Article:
A key component of body odour is the volatile thioalcohol, 3-methyl-3-sulfanylhexan-1-ol (3M3SH). The structure may be visualized as hexan-1-ol "substituted by a methyl group and a thiol group at position 3 " (pubchem)
A major contributor to the formation of 3M3SH is the commensal bacterium, Staphylococcus hominis, which produces it as a by-product of the metabolism of (odourless) Cys-Gly-3M3SH.
Cys-Gly-3M3SH, "an L-cysteinylglycine dipeptide-conjugated alcohol that is secreted onto the surface of the skin by apocrine glands" (Ref 2), is itself produced as a by-product of human metabolism in sweat glands.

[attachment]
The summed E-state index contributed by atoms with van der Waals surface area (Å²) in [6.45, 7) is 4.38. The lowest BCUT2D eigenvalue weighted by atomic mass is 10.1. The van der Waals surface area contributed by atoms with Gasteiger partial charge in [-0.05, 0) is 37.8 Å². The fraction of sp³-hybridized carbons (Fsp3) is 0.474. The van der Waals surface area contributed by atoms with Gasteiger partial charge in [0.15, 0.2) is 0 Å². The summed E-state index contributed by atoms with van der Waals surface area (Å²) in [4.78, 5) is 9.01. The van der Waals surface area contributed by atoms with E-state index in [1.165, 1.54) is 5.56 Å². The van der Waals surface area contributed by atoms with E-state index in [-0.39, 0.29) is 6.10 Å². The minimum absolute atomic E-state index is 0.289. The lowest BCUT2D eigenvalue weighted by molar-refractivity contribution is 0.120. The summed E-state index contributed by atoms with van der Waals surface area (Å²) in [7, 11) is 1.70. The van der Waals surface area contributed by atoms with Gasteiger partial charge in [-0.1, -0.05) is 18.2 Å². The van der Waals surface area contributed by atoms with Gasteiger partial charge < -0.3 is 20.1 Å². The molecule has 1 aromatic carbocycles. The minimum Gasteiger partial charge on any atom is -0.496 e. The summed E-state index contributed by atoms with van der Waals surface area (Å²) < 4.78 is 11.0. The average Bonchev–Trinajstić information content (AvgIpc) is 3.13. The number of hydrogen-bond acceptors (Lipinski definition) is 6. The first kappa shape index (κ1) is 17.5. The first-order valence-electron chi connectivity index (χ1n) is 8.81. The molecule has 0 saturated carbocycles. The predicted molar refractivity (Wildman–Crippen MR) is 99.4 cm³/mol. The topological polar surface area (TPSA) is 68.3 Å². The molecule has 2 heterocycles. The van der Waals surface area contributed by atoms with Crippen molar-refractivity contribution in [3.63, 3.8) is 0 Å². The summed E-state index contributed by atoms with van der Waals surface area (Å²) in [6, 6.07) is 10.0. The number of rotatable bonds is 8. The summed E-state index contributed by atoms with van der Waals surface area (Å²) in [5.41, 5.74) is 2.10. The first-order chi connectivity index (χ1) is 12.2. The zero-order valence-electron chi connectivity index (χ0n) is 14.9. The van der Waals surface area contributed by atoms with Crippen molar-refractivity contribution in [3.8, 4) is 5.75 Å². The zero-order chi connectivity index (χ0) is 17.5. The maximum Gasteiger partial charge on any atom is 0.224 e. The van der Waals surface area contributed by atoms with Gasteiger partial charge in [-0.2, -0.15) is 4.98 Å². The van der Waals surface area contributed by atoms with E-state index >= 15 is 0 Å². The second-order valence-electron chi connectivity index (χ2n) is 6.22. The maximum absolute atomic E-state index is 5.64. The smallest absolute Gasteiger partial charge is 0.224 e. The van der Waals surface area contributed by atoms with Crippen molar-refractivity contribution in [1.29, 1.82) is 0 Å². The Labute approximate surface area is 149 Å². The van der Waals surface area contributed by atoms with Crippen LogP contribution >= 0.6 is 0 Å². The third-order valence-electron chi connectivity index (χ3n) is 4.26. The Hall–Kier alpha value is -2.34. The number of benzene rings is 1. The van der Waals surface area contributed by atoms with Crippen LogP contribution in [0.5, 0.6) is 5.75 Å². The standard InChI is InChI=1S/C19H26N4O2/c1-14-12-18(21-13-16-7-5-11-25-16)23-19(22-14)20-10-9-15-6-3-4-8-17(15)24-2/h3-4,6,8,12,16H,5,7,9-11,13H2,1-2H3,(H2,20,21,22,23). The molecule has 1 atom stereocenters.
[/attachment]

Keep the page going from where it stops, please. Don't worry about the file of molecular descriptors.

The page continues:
The key enzyme is a cysteine-thiol lyase (C-T lyase), which (among many other interesting attributes), contains pyridoxal phosphate.
Ref 1: Structural basis of malodour precursor transport in the human axilla (Minhas et al., 2018)
Ref 2: The molecular basis of thioalcohol production in human body odour (Rudden et al., 2020; Nature (Scientific Reports))
Ref 3: Know sweat: scientists solve mystery behind body odour (The Guardian, July 2020)
Ref 4: Structure of 3M3SH at pubchem.